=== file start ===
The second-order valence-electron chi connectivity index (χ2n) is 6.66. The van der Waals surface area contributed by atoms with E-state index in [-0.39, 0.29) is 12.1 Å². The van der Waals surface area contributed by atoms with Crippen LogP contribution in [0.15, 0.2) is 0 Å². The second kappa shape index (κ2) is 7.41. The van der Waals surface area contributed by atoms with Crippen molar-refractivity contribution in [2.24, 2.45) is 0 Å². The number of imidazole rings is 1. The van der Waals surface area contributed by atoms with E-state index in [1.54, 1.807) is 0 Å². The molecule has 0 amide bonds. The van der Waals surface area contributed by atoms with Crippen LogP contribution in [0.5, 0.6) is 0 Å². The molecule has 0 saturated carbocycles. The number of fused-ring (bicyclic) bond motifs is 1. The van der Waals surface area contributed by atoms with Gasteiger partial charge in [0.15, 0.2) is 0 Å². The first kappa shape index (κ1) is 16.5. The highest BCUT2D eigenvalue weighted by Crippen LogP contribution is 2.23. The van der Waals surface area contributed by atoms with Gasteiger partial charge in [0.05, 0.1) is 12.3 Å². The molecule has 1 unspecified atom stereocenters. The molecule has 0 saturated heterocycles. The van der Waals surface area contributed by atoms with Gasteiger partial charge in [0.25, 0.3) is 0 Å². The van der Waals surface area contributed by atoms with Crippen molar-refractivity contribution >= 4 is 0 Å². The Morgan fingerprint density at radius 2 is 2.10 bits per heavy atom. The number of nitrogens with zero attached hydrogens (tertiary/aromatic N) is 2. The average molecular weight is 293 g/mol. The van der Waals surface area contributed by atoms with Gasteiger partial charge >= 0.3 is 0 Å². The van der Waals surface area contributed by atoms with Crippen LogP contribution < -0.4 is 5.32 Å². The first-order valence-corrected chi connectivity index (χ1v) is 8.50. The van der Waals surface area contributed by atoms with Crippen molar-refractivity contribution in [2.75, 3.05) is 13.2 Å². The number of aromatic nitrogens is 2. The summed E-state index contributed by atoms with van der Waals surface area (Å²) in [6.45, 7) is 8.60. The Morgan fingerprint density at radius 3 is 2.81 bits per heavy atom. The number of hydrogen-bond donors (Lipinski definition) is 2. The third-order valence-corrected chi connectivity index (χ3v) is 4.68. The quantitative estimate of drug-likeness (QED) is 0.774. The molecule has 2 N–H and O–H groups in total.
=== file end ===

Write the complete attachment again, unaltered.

The second-order valence-electron chi connectivity index (χ2n) is 6.66. The van der Waals surface area contributed by atoms with E-state index in [-0.39, 0.29) is 12.1 Å². The van der Waals surface area contributed by atoms with Crippen LogP contribution in [0.15, 0.2) is 0 Å². The second kappa shape index (κ2) is 7.41. The van der Waals surface area contributed by atoms with Crippen molar-refractivity contribution in [2.24, 2.45) is 0 Å². The number of imidazole rings is 1. The van der Waals surface area contributed by atoms with E-state index in [1.54, 1.807) is 0 Å². The molecule has 0 amide bonds. The van der Waals surface area contributed by atoms with Crippen LogP contribution in [0.5, 0.6) is 0 Å². The molecule has 0 saturated carbocycles. The number of fused-ring (bicyclic) bond motifs is 1. The van der Waals surface area contributed by atoms with Gasteiger partial charge in [0.15, 0.2) is 0 Å². The first kappa shape index (κ1) is 16.5. The highest BCUT2D eigenvalue weighted by Crippen LogP contribution is 2.23. The van der Waals surface area contributed by atoms with Gasteiger partial charge in [0.05, 0.1) is 12.3 Å². The molecule has 1 unspecified atom stereocenters. The molecule has 0 saturated heterocycles. The van der Waals surface area contributed by atoms with Gasteiger partial charge in [0.25, 0.3) is 0 Å². The van der Waals surface area contributed by atoms with Crippen molar-refractivity contribution >= 4 is 0 Å². The Morgan fingerprint density at radius 2 is 2.10 bits per heavy atom. The number of nitrogens with zero attached hydrogens (tertiary/aromatic N) is 2. The average molecular weight is 293 g/mol. The van der Waals surface area contributed by atoms with Gasteiger partial charge >= 0.3 is 0 Å². The van der Waals surface area contributed by atoms with Crippen LogP contribution < -0.4 is 5.32 Å². The first-order valence-corrected chi connectivity index (χ1v) is 8.50. The van der Waals surface area contributed by atoms with Crippen molar-refractivity contribution in [2.75, 3.05) is 13.2 Å². The number of aromatic nitrogens is 2. The summed E-state index contributed by atoms with van der Waals surface area (Å²) in [6.45, 7) is 8.60. The Morgan fingerprint density at radius 3 is 2.81 bits per heavy atom. The number of hydrogen-bond donors (Lipinski definition) is 2. The third-order valence-corrected chi connectivity index (χ3v) is 4.68. The quantitative estimate of drug-likeness (QED) is 0.774. The molecule has 2 N–H and O–H groups in total.